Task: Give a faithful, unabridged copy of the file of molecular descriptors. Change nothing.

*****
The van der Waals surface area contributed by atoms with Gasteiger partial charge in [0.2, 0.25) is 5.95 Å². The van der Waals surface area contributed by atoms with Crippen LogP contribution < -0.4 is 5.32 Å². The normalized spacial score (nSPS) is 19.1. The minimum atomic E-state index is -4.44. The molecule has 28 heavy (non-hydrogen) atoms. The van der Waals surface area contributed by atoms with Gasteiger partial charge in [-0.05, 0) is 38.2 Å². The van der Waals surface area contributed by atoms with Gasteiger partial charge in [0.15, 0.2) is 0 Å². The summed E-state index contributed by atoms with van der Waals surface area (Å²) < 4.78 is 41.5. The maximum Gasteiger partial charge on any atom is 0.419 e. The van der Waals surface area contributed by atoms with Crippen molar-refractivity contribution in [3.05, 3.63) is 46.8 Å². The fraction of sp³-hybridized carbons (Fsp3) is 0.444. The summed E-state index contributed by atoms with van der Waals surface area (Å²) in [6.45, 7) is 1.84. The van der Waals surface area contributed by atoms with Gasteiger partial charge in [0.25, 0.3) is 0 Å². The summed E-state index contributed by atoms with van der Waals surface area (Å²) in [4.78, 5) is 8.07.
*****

The van der Waals surface area contributed by atoms with Gasteiger partial charge in [0.2, 0.25) is 5.95 Å². The van der Waals surface area contributed by atoms with Crippen LogP contribution < -0.4 is 5.32 Å². The normalized spacial score (nSPS) is 19.1. The minimum atomic E-state index is -4.44. The molecule has 28 heavy (non-hydrogen) atoms. The van der Waals surface area contributed by atoms with Gasteiger partial charge in [-0.05, 0) is 38.2 Å². The van der Waals surface area contributed by atoms with Gasteiger partial charge in [0.15, 0.2) is 0 Å². The summed E-state index contributed by atoms with van der Waals surface area (Å²) < 4.78 is 41.5. The maximum Gasteiger partial charge on any atom is 0.419 e. The van der Waals surface area contributed by atoms with Crippen molar-refractivity contribution in [3.05, 3.63) is 46.8 Å². The fraction of sp³-hybridized carbons (Fsp3) is 0.444. The summed E-state index contributed by atoms with van der Waals surface area (Å²) in [6.45, 7) is 1.84. The van der Waals surface area contributed by atoms with Gasteiger partial charge in [0.25, 0.3) is 0 Å². The summed E-state index contributed by atoms with van der Waals surface area (Å²) in [4.78, 5) is 8.07.